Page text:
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Re: How to complain about changes to a module? (And what good would it do?)

by Corion (Pope)
on Aug 28, 2008 at 12:05 UTC ( #707458=note: print w/replies, xml ) Need Help??


in reply to How to complain about changes to a module? (And what good would it do?)

There once were complaints about how base.pm had accrued bloat and feature creep, and the only way that was seen by p5p was to let it rot as the dead carcass it is and to elect a slimmer, fitter substitute into the core. The better solution would've been to cut away the cancer but neither the author nor p5p followed through on that.

So my view on such situations isn't all positive, even though I got a talk out of it and a module into the core that way. Possibly, if you were to name names, it could frustrate the unnamed frameworking author so that you get assigned maintainership. This would be the most positive alternative I see. Actually, while we're dreaming crack pipe dreams, maybe you can enter a fruitful discussion with the author (note: avoid terms like "ruined", "unnecessary") and either you realize that the author was right all the time or the author realizes that his extensions should go into a subclass.

So, I see little gain in complaining. You can always fork the module in question.

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Re^2: How to complain about changes to a module? (And what good would it do?)
by BrowserUk (Pope) on Aug 29, 2008 at 03:19 UTC

    and either you realize that the author was right all the time or the author realizes that his extensions should go into a subclass.

    I suspect that you are aware of more than is in the OP. You've hit the nail exactly on the head with your "should be a subclass" comment.

    So, I see little gain in complaining. You can always fork the module in question.

    The purpose of a complaint (as opposed to moaning) is to try and change things. But it's kind of hard being as the maintainer has cut himself off from the (this) community.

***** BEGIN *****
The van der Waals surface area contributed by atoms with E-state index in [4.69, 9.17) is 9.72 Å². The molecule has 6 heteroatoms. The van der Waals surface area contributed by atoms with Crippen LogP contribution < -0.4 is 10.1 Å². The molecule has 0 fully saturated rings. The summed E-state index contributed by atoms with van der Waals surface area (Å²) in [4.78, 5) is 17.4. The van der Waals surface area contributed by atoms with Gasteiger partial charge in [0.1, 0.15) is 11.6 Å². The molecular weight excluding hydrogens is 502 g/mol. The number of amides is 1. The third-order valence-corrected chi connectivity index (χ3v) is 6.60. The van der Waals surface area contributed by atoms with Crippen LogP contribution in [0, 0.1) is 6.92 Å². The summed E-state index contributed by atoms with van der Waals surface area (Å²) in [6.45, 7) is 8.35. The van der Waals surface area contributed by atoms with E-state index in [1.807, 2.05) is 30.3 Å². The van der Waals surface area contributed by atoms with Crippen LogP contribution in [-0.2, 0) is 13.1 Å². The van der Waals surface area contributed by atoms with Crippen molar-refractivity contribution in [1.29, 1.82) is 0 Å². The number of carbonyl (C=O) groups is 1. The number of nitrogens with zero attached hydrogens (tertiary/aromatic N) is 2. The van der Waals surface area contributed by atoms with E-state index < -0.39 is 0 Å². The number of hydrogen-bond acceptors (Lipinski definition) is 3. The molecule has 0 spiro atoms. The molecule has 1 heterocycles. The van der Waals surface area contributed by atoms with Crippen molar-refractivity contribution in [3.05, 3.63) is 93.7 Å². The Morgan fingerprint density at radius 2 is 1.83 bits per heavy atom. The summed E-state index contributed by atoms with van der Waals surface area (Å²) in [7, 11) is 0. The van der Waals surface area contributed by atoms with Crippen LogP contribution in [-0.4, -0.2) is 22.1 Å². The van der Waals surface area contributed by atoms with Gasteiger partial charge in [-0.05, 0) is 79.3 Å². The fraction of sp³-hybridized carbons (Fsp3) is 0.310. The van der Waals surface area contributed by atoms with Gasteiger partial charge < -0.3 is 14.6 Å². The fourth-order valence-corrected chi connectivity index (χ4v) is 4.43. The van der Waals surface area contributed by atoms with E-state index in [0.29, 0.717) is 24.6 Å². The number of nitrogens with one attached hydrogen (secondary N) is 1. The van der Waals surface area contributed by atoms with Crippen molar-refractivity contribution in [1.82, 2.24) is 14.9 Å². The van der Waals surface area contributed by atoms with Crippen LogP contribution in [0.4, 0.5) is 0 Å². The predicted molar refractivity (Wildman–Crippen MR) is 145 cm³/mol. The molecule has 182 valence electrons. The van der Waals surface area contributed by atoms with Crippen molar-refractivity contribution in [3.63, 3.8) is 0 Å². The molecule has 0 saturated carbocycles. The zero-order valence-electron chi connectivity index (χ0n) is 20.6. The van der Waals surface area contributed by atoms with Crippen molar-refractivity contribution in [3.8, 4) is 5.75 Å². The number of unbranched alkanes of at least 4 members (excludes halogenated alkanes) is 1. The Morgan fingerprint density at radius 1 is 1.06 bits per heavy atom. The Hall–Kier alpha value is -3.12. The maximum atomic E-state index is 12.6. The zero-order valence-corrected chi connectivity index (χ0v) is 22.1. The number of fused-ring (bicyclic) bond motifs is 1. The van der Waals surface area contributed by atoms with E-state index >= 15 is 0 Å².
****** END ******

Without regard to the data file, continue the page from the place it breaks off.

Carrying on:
At the basic level, forking the module in question is trivial, the original is a 30 line pure perl module. The problems start with choosing a new namespace.

    At the deeper level, to do the job right would require forking a couple of other distinctly non-trivial, XS modules with huge platform dependancies which I would have no way of testing never mind supporting. Also, I find getting XS code correct to be closely akin to black magic. A set of barely documented incantations that when they work, you're never quite sure why they do, and when they don't they are all but impossible to debug. Trying to corrolate disassembled assembler or C back to XS is nigh impossible. And getting help even harder.

    If you can find an existing module that does something similar, and stick to existing patterns of code, you can sometime get stuff to work. But if you look at the time it took for the experts to work out all the bugs and caveats in List::Util::reduce() you can see that it's not just me that has the problems.

    Thanks to everyone who gave this serious consideration and posted. I now know what I've got to do, I just need to work out whether I am up to the challenge.


    Examine what is said, not who speaks -- Silence betokens consent -- Love the truth but pardon error.
    "Science is about questioning the status quo. Questioning authority".
    In the absence of evidence, opinion is indistinguishable from prejudice.

      You overestimate my global awareness, but if a subclass, either by you or the author is possible, that sounds like a good way. I had a remotely similar situation with Schedule::Cron::Nofork, where I replaced some functionality with mine, but I think I didn't ever contact the author about changing Schedule::Cron. Eventually, S:C acquired the functionality itself and I should retire my module some day.

        but if a subclass, either by you

        The problem is the maintainers changes should be a subclass of the original module (or a completely different module). And you cannot de-subclass a class. That is, I cannot produce a module that is a subclass of the modified module that removes the added functionality and overhead.

        So the only option for me is to re-release the original code under a new name. Which, besides any other problems with picking a namespace is a pain because the original name and functionality where perfectly matched.


        Examine what is said, not who speaks -- Silence betokens consent -- Love the truth but pardon error.
        "Science is about questioning the status quo. Questioning authority".
        In the absence of evidence, opinion is indistinguishable from prejudice.

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